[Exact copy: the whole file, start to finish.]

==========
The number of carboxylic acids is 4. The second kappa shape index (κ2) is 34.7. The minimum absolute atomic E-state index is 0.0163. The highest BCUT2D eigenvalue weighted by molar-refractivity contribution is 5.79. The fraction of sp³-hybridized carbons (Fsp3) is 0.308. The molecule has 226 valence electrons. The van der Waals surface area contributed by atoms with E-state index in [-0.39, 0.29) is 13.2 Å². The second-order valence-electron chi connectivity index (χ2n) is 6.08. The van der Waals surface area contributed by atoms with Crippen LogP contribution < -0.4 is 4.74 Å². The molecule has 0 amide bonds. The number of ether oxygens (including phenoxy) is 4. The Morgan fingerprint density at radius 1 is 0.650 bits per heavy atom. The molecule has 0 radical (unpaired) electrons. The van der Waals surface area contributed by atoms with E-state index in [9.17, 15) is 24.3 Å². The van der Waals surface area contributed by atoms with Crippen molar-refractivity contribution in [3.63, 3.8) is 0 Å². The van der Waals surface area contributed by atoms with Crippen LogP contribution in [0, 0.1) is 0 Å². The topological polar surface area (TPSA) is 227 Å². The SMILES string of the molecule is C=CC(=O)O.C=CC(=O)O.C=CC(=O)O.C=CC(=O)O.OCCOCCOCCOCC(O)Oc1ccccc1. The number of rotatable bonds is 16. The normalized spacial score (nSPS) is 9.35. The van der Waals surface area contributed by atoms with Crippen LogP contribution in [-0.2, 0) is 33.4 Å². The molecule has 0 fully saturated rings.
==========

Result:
The number of carboxylic acids is 4. The second kappa shape index (κ2) is 34.7. The minimum absolute atomic E-state index is 0.0163. The highest BCUT2D eigenvalue weighted by molar-refractivity contribution is 5.79. The fraction of sp³-hybridized carbons (Fsp3) is 0.308. The molecule has 226 valence electrons. The van der Waals surface area contributed by atoms with E-state index in [-0.39, 0.29) is 13.2 Å². The second-order valence-electron chi connectivity index (χ2n) is 6.08. The van der Waals surface area contributed by atoms with Crippen LogP contribution < -0.4 is 4.74 Å². The molecule has 0 amide bonds. The number of ether oxygens (including phenoxy) is 4. The Morgan fingerprint density at radius 1 is 0.650 bits per heavy atom. The molecule has 0 radical (unpaired) electrons. The van der Waals surface area contributed by atoms with E-state index in [9.17, 15) is 24.3 Å². The van der Waals surface area contributed by atoms with Crippen molar-refractivity contribution in [3.63, 3.8) is 0 Å². The van der Waals surface area contributed by atoms with Crippen LogP contribution in [0, 0.1) is 0 Å². The topological polar surface area (TPSA) is 227 Å². The SMILES string of the molecule is C=CC(=O)O.C=CC(=O)O.C=CC(=O)O.C=CC(=O)O.OCCOCCOCCOCC(O)Oc1ccccc1. The number of rotatable bonds is 16. The normalized spacial score (nSPS) is 9.35. The van der Waals surface area contributed by atoms with Crippen LogP contribution in [-0.2, 0) is 33.4 Å². The molecule has 0 fully saturated rings.